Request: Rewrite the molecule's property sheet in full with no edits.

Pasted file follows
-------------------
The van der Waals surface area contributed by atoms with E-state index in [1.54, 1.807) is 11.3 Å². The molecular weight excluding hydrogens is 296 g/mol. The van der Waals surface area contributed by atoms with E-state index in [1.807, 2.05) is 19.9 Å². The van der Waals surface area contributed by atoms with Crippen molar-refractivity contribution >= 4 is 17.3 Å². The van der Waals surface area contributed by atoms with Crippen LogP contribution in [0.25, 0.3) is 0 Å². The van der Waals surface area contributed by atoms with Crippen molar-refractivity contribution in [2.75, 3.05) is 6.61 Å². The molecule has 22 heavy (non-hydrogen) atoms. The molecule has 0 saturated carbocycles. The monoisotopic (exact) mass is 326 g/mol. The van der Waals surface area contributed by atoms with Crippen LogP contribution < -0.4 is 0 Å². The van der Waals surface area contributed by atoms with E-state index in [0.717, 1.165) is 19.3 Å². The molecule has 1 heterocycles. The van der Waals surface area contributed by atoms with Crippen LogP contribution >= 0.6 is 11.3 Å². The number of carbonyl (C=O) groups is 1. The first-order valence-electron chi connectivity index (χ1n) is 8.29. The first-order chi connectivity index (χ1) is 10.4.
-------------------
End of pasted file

The van der Waals surface area contributed by atoms with E-state index in [1.54, 1.807) is 11.3 Å². The molecular weight excluding hydrogens is 296 g/mol. The van der Waals surface area contributed by atoms with E-state index in [1.807, 2.05) is 19.9 Å². The van der Waals surface area contributed by atoms with Crippen molar-refractivity contribution >= 4 is 17.3 Å². The van der Waals surface area contributed by atoms with Crippen LogP contribution in [0.25, 0.3) is 0 Å². The van der Waals surface area contributed by atoms with Crippen molar-refractivity contribution in [2.75, 3.05) is 6.61 Å². The molecule has 22 heavy (non-hydrogen) atoms. The molecule has 0 saturated carbocycles. The monoisotopic (exact) mass is 326 g/mol. The van der Waals surface area contributed by atoms with Crippen LogP contribution < -0.4 is 0 Å². The van der Waals surface area contributed by atoms with E-state index in [0.717, 1.165) is 19.3 Å². The molecule has 1 heterocycles. The van der Waals surface area contributed by atoms with Crippen LogP contribution >= 0.6 is 11.3 Å². The number of carbonyl (C=O) groups is 1. The first-order valence-electron chi connectivity index (χ1n) is 8.29. The first-order chi connectivity index (χ1) is 10.4.